German brewers are warning the country’s government that the controversial fracking for shale gas could ruin the industry.

Basically, the brewers are concerned that fracking, which involves pumping a mix of water, sand and chemicals into sediments deep underground, might cause impurities in some of the water sources the industry relies on.

Although it’s still very uncertain if fracking could impact the brewers in any way near what they’re fearing and at the same time impossible because of the brewing process, it could be kinda funny seeing an Oktoberfest where people in lederhosen were lighting their beers and burps on fire. Or is that just me?

World’s energy production fails to limit CO2 emissions – in spite of growth in green energy

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Photo by: JanetR3

While the number of wind farms, solar energy powerplants and hybrid cars are growing constantly, the World’s energy production is as ‘dirty’ today as it was 20 years ago.

The depressing statement comes from the International Energy Agency in a new report called Tracking Clean Energy Progress 2013, that has looked at how the World is doing, if we are going to live up to the goal of limiting temperatures rising by no more than two degrees.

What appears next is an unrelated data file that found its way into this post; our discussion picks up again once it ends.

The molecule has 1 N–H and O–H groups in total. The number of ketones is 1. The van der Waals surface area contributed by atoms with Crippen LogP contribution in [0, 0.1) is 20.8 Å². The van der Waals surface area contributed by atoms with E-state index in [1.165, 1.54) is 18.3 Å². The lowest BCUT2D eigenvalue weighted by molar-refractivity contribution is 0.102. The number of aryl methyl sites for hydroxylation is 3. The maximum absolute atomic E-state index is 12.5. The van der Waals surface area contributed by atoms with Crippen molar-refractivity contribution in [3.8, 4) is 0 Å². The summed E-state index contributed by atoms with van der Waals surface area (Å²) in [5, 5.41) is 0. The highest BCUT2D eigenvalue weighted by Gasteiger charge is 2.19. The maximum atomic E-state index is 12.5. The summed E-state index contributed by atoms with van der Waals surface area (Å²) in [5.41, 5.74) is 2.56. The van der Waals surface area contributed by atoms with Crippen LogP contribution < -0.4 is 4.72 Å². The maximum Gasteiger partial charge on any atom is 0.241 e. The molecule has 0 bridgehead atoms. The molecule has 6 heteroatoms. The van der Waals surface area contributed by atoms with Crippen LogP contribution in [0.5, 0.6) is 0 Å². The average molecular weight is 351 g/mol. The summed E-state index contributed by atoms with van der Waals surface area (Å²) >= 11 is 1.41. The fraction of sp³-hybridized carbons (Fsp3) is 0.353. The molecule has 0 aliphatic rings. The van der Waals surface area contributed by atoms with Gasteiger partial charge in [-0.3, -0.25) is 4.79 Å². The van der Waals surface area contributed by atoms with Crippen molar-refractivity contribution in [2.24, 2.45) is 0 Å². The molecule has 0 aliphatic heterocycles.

“Stark messages emerge: progress has not been fast enough; large market failures are preventing clean energy solutions from being taken up; considerable energy-efficiency potential remains untapped; policies need to better address the energy system as a whole; and energy-related research, development and demonstration need to accelerate,” the report states.

The report uses an indicator called Energy Sector Carbon Intensity Index that measures how many tons of carbon dioxide, or CO2, are emitted per unit of energy supplied. In 1990 that number was 2.39 tonnes CO2, whereas the same number in 2010 was 2.37 tonnes.

Part of the reason for this might be found in the ongoing US shale gas bonanza that has meant lower gas prices in the US. That, in turn, has meant that the price of coal has fallen, leading several European countries to use more coal instead of gas in their powerplants.

US lawmaker says bicycing is bad for the environment – because of bikers’ breathing

In what can only be described as a bit of 1+1 equals 17½, the Republican member of the Washington House of Representatives, Ed Orcutt, has been putting his foot in his mouth, hopefully slightly limiting the air supply to his brain.

Not that I hope the foot to mouth move would harm him, but because it might be the only (slightly) good reason for Mr. Orcutt’s recent comments about bicycling.